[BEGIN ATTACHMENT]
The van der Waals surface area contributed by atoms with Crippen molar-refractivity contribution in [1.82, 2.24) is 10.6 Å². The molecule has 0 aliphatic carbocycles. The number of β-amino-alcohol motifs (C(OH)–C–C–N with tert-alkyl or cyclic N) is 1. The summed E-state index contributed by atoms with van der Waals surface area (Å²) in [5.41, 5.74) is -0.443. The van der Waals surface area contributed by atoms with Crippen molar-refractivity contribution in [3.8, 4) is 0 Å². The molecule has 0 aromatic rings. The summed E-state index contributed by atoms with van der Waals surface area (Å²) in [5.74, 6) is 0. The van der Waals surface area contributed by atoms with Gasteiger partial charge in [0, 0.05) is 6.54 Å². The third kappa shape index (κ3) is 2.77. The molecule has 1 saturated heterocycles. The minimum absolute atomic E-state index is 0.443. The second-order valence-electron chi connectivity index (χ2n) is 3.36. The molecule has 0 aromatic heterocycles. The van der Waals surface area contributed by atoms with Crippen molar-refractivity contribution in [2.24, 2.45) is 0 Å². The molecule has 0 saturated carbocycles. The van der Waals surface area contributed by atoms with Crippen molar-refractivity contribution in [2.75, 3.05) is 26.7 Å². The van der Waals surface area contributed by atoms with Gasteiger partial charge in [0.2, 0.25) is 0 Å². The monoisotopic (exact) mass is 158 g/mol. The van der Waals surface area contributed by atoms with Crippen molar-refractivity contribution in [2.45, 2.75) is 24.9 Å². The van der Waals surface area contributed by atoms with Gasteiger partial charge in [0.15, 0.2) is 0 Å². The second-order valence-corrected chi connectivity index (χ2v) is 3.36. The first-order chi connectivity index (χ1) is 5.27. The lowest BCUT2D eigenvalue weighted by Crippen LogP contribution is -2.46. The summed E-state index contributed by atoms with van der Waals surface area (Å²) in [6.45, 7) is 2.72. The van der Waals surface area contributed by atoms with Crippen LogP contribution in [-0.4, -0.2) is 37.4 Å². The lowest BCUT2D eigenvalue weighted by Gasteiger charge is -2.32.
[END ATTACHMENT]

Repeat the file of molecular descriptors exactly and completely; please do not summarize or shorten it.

The van der Waals surface area contributed by atoms with Crippen molar-refractivity contribution in [1.82, 2.24) is 10.6 Å². The molecule has 0 aliphatic carbocycles. The number of β-amino-alcohol motifs (C(OH)–C–C–N with tert-alkyl or cyclic N) is 1. The summed E-state index contributed by atoms with van der Waals surface area (Å²) in [5.41, 5.74) is -0.443. The van der Waals surface area contributed by atoms with Crippen molar-refractivity contribution in [3.8, 4) is 0 Å². The molecule has 0 aromatic rings. The summed E-state index contributed by atoms with van der Waals surface area (Å²) in [5.74, 6) is 0. The van der Waals surface area contributed by atoms with Gasteiger partial charge in [0, 0.05) is 6.54 Å². The third kappa shape index (κ3) is 2.77. The molecule has 1 saturated heterocycles. The minimum absolute atomic E-state index is 0.443. The second-order valence-electron chi connectivity index (χ2n) is 3.36. The molecule has 0 aromatic heterocycles. The van der Waals surface area contributed by atoms with Crippen molar-refractivity contribution in [2.24, 2.45) is 0 Å². The molecule has 0 saturated carbocycles. The van der Waals surface area contributed by atoms with Crippen molar-refractivity contribution in [2.75, 3.05) is 26.7 Å². The van der Waals surface area contributed by atoms with Gasteiger partial charge in [0.2, 0.25) is 0 Å². The monoisotopic (exact) mass is 158 g/mol. The van der Waals surface area contributed by atoms with Crippen molar-refractivity contribution in [2.45, 2.75) is 24.9 Å². The van der Waals surface area contributed by atoms with Gasteiger partial charge in [0.15, 0.2) is 0 Å². The second-order valence-corrected chi connectivity index (χ2v) is 3.36. The first-order chi connectivity index (χ1) is 5.27. The lowest BCUT2D eigenvalue weighted by Crippen LogP contribution is -2.46. The summed E-state index contributed by atoms with van der Waals surface area (Å²) in [6.45, 7) is 2.72. The van der Waals surface area contributed by atoms with Crippen LogP contribution in [-0.4, -0.2) is 37.4 Å². The lowest BCUT2D eigenvalue weighted by Gasteiger charge is -2.32.